What Could IR35 Tax Changes Mean For Your Income?

August 15, 2019 / FAQs

The IR35 tax changes for the private sector are set to come into effect in April 2020, but many contractors are still confused when it comes to wrapping their heads around all the complexities, and working out how it could impact their businesses.

Self-employed workers are likely to see their incomes affected due to the changes, as the new rules seek to stop so-called ‘disguised employment’. Currently, a contractor who works for multiple firms can use an intermediary, such as a limited company. This can help reduce the tax bills for them and their employer.

However, the IR35 changes will make it so that private sector companies will be responsible for deciding the tax status of the contractors and freelancers working for them. So, if you’re a contractor in the private sector then it’s likely your income will be affected.

How have things worked?

If you’re a contractor working through a limited company, this allows you to pay corporation tax at 20% on your profits. Claim business costs against your tax bill, and avoid paying full national insurance. Of course you can also pay yourself a lower wage, topped up with dividends. This will all cut your tax bill considerably.

Changes to the dividend tax-free allowance and tax rates though have made things not as lucrative. By increasing the threshold at which becoming a limited company becomes worth it for people.

The IR35 tax changes will make things even harder for contractors and freelancers who want to work as a limited company.

How will your income be affected?

A big percentage of freelancers are largely unaware of the impending changes, and how they will impact their business. As mentioned, when the changes come into effect, private sector companies will be responsible for deciding your tax status.

If you’ve structured your business as a personal service company (PSC) or Limited company, then you could end up paying thousands more in taxes. This is because when the law comes into force, your clients will make the decision about whether you will be taxed at source or paid gross.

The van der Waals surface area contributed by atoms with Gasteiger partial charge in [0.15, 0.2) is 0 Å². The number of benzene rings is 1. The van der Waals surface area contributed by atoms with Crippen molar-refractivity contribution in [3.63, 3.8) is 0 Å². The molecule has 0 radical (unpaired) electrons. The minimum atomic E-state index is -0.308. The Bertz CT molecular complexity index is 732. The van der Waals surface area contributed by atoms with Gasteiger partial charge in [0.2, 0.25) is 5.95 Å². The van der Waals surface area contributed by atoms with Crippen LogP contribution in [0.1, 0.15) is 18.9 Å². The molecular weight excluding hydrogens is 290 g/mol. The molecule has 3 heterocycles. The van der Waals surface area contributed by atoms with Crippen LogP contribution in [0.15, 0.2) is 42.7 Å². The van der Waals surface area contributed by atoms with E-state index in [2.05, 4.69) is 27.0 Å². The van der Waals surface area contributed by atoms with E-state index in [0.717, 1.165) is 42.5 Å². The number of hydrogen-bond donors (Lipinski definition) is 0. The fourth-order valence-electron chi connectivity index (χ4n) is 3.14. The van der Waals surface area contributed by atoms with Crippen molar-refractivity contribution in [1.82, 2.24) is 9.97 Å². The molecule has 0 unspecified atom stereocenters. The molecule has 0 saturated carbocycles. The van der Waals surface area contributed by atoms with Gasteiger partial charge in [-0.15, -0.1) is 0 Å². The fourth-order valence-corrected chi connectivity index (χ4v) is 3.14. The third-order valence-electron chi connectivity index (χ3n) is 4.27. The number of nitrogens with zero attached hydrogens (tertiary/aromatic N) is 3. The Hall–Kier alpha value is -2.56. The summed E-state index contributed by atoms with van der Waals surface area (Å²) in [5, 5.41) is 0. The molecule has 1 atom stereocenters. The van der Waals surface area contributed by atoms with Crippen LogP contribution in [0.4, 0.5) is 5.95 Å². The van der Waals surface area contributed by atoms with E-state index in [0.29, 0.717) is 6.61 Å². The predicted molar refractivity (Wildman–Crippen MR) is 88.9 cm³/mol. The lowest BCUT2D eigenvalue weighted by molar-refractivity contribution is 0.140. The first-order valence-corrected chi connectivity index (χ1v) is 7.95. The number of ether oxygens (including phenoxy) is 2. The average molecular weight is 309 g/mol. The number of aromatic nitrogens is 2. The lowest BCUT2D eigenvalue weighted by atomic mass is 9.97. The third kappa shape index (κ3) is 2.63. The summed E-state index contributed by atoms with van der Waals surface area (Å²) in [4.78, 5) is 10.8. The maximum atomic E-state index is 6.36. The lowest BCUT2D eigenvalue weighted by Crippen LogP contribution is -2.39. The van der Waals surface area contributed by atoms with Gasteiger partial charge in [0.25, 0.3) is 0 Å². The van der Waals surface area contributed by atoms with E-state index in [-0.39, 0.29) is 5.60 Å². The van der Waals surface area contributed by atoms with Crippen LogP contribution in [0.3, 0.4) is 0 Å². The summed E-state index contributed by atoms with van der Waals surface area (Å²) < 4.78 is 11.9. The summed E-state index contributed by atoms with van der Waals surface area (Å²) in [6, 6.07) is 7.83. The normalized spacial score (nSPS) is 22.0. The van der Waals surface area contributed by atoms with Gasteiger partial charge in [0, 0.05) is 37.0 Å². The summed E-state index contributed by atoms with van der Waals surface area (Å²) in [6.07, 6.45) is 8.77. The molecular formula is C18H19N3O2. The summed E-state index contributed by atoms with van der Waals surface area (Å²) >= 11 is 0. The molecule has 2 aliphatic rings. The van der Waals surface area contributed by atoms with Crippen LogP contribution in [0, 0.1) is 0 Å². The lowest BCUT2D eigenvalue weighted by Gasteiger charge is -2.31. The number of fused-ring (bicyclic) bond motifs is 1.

If you are deemed to be inside of IR35 on a specific contract, then you’ll be taxed at source (income tax and NI), which will result in less money in the bank. This can see your net income reduced by up to 25%, with additional income tax and NICs costing thousands. Your ability to take business risks, through taking money out using dividends instead of salary, will also be impeded.

Companies that fail to factor in the potential impact of the changes will see administrative pressures mount, along with a sudden increase in internal paperwork and recruiter costs.

Thinking of closing down your limited company?

This can all understandably lead you to decide that closing your limited company is now an ideal option. If you’re considering this, then it’s advisable to speak to an Accountant to discuss the best way to close it down.

If your company is solvent, it may be the case that a Members’ Voluntary Liquidation (MVL) is the best solution. As it will allow for any distributed funds to be subject to Capital Gains Tax, as opposed to Income Tax.

Depending on your circumstances and if you meet the criteria, you may also be entitled to Entrepreneur’s Relief (ER), which means you may only pay tax at the lower rate of 10%.

Remember you’ll need to appoint an Insolvency Practitioner to liquidate your company if you decide that an MVL is your best option. At Clarke Bell, we can help you with every aspect of the process, while taking all of your specific circumstances into account .

Contact Clarke Bell for free confidential advice today.